The Methods and Analysis Core will have five main functions and serve all five projects of the Program Project. A first function of the Core will be to implement standard operating procedures for the collection of PSG signals, cardiometabolic measures, and neurobehavioral tests. Particular attention will be paid to adequate time synchronization with the other biological and psychological measurements. Core B will also implement standard operating procedures to ensure data privacy, compatibility of format for data exchange, and optimal comparability between results of the different projects. A second function of Core B A will be to establish and manage a shared data repository to centralize digital records (PSG, cardiometabolic and neurobehavioral measures) obtained during the past project periods and current and future projects. The repository will be located on a server at the University of Chicago and all project investigators will have remote access using encrypted authentication. A third function of Core B will be to provide specific computerized tools (PRANA freeware, Chronobiological Series Analyzer (CSA), and Minimal Model (MiniMod)) for the scoring of human and animal sleep-wake stages, the edition of sleep transient events, and the analysis of hormonal and metabolic data. Fourth, the Core will develop new computerized tools for time domain quantification of sleep EEG slow waves and REM characteristics and develop an automatic system for artifact detection in the rodent EEG and the identification of active wake, quiet wake, REM sleep and NREM sleep. Lastly, Core B will provide expert statistical support to the different projects. The functions served by the Methods and Analysis Core will greatly enhance the overall quality, originality and quantity of the data collected in the individual projects.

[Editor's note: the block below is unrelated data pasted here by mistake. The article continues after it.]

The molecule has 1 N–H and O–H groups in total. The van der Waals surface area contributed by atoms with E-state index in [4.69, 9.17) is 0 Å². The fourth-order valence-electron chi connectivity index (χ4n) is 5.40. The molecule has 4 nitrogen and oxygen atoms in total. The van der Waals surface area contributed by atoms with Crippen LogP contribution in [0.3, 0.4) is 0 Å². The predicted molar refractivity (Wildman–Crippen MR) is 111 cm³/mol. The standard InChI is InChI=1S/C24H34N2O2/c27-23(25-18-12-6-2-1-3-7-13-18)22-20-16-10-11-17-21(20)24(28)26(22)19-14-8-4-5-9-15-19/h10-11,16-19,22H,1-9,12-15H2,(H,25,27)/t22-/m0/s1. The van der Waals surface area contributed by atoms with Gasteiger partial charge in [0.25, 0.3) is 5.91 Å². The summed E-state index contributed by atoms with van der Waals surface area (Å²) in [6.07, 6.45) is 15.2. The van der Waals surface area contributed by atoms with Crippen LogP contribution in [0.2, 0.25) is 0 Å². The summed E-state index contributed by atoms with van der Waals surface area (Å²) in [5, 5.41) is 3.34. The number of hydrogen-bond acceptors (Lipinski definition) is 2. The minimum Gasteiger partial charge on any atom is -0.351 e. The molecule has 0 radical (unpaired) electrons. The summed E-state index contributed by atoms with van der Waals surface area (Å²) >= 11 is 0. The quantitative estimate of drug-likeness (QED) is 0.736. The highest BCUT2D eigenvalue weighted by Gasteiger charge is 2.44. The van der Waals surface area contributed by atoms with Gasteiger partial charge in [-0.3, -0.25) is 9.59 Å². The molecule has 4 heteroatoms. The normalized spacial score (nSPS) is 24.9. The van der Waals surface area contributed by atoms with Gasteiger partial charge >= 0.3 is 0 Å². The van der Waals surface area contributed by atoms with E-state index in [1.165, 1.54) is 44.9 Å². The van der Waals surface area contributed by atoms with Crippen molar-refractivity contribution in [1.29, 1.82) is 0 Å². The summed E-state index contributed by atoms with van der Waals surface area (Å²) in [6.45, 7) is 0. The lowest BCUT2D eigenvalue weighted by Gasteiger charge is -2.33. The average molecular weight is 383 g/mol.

The Methods and Analysis Core will play a crucial role in the improvement of recording, archival and analysis procedures, and will be a major source for cross-fertilization of concepts and methods.
|Shear, Talia C; Balachandran, Jay S; Mokhlesi, Babak et al. (2014) Risk of sleep apnea in hospitalized older patients. J Clin Sleep Med 10:1061-6|
|Guyon, A; Balbo, M; Morselli, L L et al. (2014) Adverse effects of two nights of sleep restriction on the hypothalamic-pituitary-adrenal axis in healthy men. J Clin Endocrinol Metab 99:2861-8|
|Copinschi, Georges; Leproult, Rachel; Spiegel, Karine (2014) The important role of sleep in metabolism. Front Horm Res 42:59-72|
|Grimaldi, Daniela; Beccuti, Guglielmo; Touma, Carol et al. (2014) Association of obstructive sleep apnea in rapid eye movement sleep with reduced glycemic control in type 2 diabetes: therapeutic implications. Diabetes Care 37:355-63|
|Reid, Kathryn J; Santostasi, Giovanni; Baron, Kelly G et al. (2014) Timing and intensity of light correlate with body weight in adults. PLoS One 9:e92251|
|Boubekri, Mohamed; Cheung, Ivy N; Reid, Kathryn J et al. (2014) Impact of windows and daylight exposure on overall health and sleep quality of office workers: a case-control pilot study. J Clin Sleep Med 10:603-11|
|Leproult, Rachel; Holmbäck, Ulf; Van Cauter, Eve (2014) Circadian misalignment augments markers of insulin resistance and inflammation, independently of sleep loss. Diabetes 63:1860-9|
|Knutson, Kristen L (2014) Sleep duration, quality, and timing and their associations with age in a community without electricity in Haiti. Am J Hum Biol 26:80-6|
|Kim, Seong Jae; Benloucif, Susan; Reid, Kathryn Jean et al. (2014) Phase-shifting response to light in older adults. J Physiol 592:189-202|
|Summa, Keith C; Turek, Fred W (2014) Chronobiology and obesity: Interactions between circadian rhythms and energy regulation. Adv Nutr 5:312S-9S|
Showing the most recent 10 out of 164 publications